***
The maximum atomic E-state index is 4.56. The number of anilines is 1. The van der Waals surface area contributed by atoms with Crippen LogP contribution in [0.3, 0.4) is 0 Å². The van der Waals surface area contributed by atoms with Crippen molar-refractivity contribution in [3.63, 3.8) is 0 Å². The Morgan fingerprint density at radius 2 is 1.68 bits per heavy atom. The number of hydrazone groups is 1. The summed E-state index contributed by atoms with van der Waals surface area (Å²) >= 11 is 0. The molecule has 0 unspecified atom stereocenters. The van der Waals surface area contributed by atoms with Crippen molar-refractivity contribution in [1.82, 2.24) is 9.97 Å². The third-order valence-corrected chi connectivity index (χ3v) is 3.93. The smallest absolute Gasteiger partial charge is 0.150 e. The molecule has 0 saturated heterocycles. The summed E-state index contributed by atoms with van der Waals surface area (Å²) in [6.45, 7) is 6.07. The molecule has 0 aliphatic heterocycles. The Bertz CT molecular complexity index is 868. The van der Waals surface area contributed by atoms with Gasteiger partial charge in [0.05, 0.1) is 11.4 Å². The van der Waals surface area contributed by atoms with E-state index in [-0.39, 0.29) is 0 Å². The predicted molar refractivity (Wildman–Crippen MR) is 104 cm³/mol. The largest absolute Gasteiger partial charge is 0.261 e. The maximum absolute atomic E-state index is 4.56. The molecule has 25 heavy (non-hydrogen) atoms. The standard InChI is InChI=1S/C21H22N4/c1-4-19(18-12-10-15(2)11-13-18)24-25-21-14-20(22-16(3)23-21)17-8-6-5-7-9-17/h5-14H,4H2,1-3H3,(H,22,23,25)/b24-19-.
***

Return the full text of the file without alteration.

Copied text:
The maximum atomic E-state index is 4.56. The number of anilines is 1. The van der Waals surface area contributed by atoms with Crippen LogP contribution in [0.3, 0.4) is 0 Å². The van der Waals surface area contributed by atoms with Crippen molar-refractivity contribution in [3.63, 3.8) is 0 Å². The Morgan fingerprint density at radius 2 is 1.68 bits per heavy atom. The number of hydrazone groups is 1. The summed E-state index contributed by atoms with van der Waals surface area (Å²) >= 11 is 0. The molecule has 0 unspecified atom stereocenters. The van der Waals surface area contributed by atoms with Crippen molar-refractivity contribution in [1.82, 2.24) is 9.97 Å². The third-order valence-corrected chi connectivity index (χ3v) is 3.93. The smallest absolute Gasteiger partial charge is 0.150 e. The molecule has 0 saturated heterocycles. The summed E-state index contributed by atoms with van der Waals surface area (Å²) in [6.45, 7) is 6.07. The molecule has 0 aliphatic heterocycles. The Bertz CT molecular complexity index is 868. The van der Waals surface area contributed by atoms with Gasteiger partial charge in [0.05, 0.1) is 11.4 Å². The van der Waals surface area contributed by atoms with E-state index in [-0.39, 0.29) is 0 Å². The predicted molar refractivity (Wildman–Crippen MR) is 104 cm³/mol. The largest absolute Gasteiger partial charge is 0.261 e. The maximum absolute atomic E-state index is 4.56. The molecule has 25 heavy (non-hydrogen) atoms. The standard InChI is InChI=1S/C21H22N4/c1-4-19(18-12-10-15(2)11-13-18)24-25-21-14-20(22-16(3)23-21)17-8-6-5-7-9-17/h5-14H,4H2,1-3H3,(H,22,23,25)/b24-19-.